Tuesday, March 10, 2009

Job 3:1-8

After this opened Job his mouth and slandered וַיְקַלֵּל his day

Note: (per TS) 'his day' is not the day of his birth, but the day of his current situation. We come into the middle of a conversation. Job is replying to his day.

And Job answered and said
Perish! day in which I was born
and the night that said a child is conceived

TS thinks Jeremiah does a better curse of his birthday (Jeremiah 20:14-18). I think Job does a good job as well. Is he failing in his righteousness by cursing his day? TS also has emended the text to make the night refuse אימרו for אמר the conception. He is well reasoned and plausible, but I am not in the reconstruction business yet. At the moment I take the text as we have it. Day is without the article, night with. Yes I am that rigid when I read. I want to hear the angles. One curious angle is the odd designation for God in this book. The usual Elohim occurs rarely (only once in chapter 20, then once in the wisdom poem in chapter 28, and in Elihu's speeches and once in God's speeches). Instead everywhere else (41 times) we have the singular Eloah. 80% of the 50 or so occurrences in the Bible are in Job. Like Elohim, it is not a personal name, but a class name.

The day - that one - let it be darkness
let God not ask for it from above
nor let a sunbeam on it shine
let darkness and obscurity redeem it
let a cloud dwell on it
let blackness of day terrify it

The night - that one - let gloom take it
let it not rejoice the days of the year
into the number of months let it not come
behold the night - that one - let it be barren
let no joyful cry come into it
let them blaspheme it that curse the day
those ready to rouse Leviathan

There is no scribal euphemism for curse here as there was in the story in the earlier chapters. There are three different words in this short section for curse, slander, and blaspheme - KJV has curse for them all.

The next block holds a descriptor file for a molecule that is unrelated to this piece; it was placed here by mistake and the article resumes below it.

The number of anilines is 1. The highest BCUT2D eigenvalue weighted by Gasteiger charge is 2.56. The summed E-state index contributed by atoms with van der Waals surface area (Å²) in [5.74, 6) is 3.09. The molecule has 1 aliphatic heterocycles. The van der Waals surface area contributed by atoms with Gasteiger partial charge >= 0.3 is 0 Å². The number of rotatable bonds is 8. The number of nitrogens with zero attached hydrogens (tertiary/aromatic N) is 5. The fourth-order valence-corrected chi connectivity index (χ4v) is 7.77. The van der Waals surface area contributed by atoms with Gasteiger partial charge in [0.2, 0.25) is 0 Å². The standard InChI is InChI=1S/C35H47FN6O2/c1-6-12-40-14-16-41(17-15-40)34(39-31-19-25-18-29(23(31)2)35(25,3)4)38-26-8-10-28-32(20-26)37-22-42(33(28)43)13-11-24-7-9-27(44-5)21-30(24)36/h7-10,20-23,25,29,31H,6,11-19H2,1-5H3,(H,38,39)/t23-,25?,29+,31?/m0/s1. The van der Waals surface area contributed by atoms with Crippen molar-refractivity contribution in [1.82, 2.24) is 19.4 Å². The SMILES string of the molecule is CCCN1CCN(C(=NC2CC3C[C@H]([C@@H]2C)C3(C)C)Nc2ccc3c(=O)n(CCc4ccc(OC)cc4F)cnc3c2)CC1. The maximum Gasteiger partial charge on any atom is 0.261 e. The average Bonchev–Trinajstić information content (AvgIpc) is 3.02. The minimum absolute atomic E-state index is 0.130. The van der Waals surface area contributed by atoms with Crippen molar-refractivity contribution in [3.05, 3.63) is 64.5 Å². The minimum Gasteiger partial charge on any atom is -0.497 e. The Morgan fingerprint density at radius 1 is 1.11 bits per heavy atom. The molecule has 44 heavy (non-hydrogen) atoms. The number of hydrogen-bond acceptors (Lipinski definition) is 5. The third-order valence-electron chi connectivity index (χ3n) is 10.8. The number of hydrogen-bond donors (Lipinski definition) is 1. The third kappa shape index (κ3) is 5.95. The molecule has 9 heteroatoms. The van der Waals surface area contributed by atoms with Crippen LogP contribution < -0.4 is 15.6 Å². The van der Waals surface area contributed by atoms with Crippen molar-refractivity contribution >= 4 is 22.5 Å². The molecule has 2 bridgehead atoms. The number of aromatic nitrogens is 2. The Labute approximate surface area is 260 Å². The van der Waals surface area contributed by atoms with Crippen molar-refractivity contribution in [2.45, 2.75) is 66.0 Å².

TS has 'let it not be added to the days of the year' rhyming (conceptually) with 'count' rather than 'joy' in the later verse. Whichever you prefer, note the typical verb/noun phrase followed by noun phrase/verb in the parallel. Where English permits, I will always try to keep these small enclosures. They are the thought parcels of the poetry.

The mention of leviathan is completely obscured in the traditional translation. It does form an inclusion with Job 41:1. Surely this is less than an accident. It should encourage us to see the monsters of the Bible as reflecting our own psychology as Richard Beck has been exploring. TS interprets the verbs as 'the heroes that Leviathan awoke.' This will likely make more sense later when we discover the other allusions in the poem to the primeval battle of Leviathan against God. There are many today who would incite us to consider the aspects of chaos rather than good in creation. So I don't need to force a primeval myth on this poem - without also making it present to us. It matters little whether the inciters are incited by Leviathan or vice versa. (Update: I have altered incite to rouse for the sake of the irony of the insipid Bildad in chapter 8).

I am going to keep these posts shorter. Whole chapters are too much for one meal.

(For other Job related posts, click here.)

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